By Edith Honan and Francesca Trianni
(Reuters) - Princeton University evacuated its sprawling campus in New Jersey on Tuesday after receiving a bomb threat to multiple buildings, the latest of threats that have disrupted schools, government buildings and air travel across the country the past two days.
"This is NOT a test. There has been a bomb threat to multiple unspecified campus buildings," the university tweeted about 10:30 a.m.
The threat came a week after Princeton's commencement, and a university spokesman said about 6,900 people were on campus, half of the university staff.
A Southwest Airlines flight bound for Texas from Los Angeles with 143 passengers aboard was forced to land in Phoenix on Monday after a telephoned bomb threat. Early on Tuesday, Richmond International Airport in Virginia was evacuated after a threatening phone call, but a sweep of the airport located no dangers, officials said.
In Georgia, two state buildings in downtown Atlanta, including one housing the Supreme Court of Georgia, were evacuated due to a bomb threat, authorities said. Both have since been declared safe with people allowed back in.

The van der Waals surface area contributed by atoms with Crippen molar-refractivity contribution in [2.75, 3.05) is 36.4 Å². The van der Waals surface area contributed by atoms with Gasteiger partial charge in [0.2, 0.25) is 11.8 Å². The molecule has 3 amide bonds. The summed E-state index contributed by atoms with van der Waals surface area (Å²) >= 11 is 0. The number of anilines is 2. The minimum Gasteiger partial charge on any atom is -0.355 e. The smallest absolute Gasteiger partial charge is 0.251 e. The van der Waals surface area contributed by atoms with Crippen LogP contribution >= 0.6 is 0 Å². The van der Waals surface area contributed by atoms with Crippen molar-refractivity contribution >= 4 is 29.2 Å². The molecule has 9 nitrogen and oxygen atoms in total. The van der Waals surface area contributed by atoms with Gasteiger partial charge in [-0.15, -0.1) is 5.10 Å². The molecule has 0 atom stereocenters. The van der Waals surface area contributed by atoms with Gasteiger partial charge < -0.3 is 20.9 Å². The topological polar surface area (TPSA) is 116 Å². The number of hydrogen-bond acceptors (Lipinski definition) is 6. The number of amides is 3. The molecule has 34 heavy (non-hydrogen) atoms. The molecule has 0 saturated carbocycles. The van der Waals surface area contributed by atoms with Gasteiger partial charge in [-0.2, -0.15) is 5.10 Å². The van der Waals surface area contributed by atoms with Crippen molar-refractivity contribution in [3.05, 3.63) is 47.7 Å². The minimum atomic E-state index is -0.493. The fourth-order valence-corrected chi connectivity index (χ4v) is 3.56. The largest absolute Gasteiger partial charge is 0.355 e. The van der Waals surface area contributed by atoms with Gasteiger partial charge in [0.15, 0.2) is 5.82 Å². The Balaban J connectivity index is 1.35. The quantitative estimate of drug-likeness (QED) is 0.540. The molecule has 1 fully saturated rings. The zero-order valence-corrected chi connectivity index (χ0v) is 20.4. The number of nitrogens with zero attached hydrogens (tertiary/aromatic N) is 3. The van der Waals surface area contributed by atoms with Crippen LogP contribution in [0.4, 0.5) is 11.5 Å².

On Tuesday afternoon, the University of New Hampshire said police and FBI were investigating a "non-specific bomb threat" telephoned in to its campus shortly before noon. School officials later said it was a hoax.
In an afternoon update, Princeton officials said bomb-sniffing dogs had been brought to the scene, and that a full search of campus facilities would likely take several hours.
"We are doing everything we can to have the campus open this evening for students who live on campus in residential facilities," Princeton spokesman Dan Day said.
A spokesman for Governor Chris Christie said the governor was not in Princeton, which is home to the executive mansion, Drumthwacket.
Princeton, an Ivy League university 50 miles southwest of New York City, takes its name from the New Jersey town where it has been located for more than a century.
Students who had evacuated were crammed into cafes, where many of them sat working on laptops, students reached by telephone said.
Police referred all questions to the university. The school said it was updating the campus community through its Twitter account and web page.
(Additional reporting by Barbara Goldberg and Dan Whitcomb; Editing by Daniel Trotta and Nick Zieminski)
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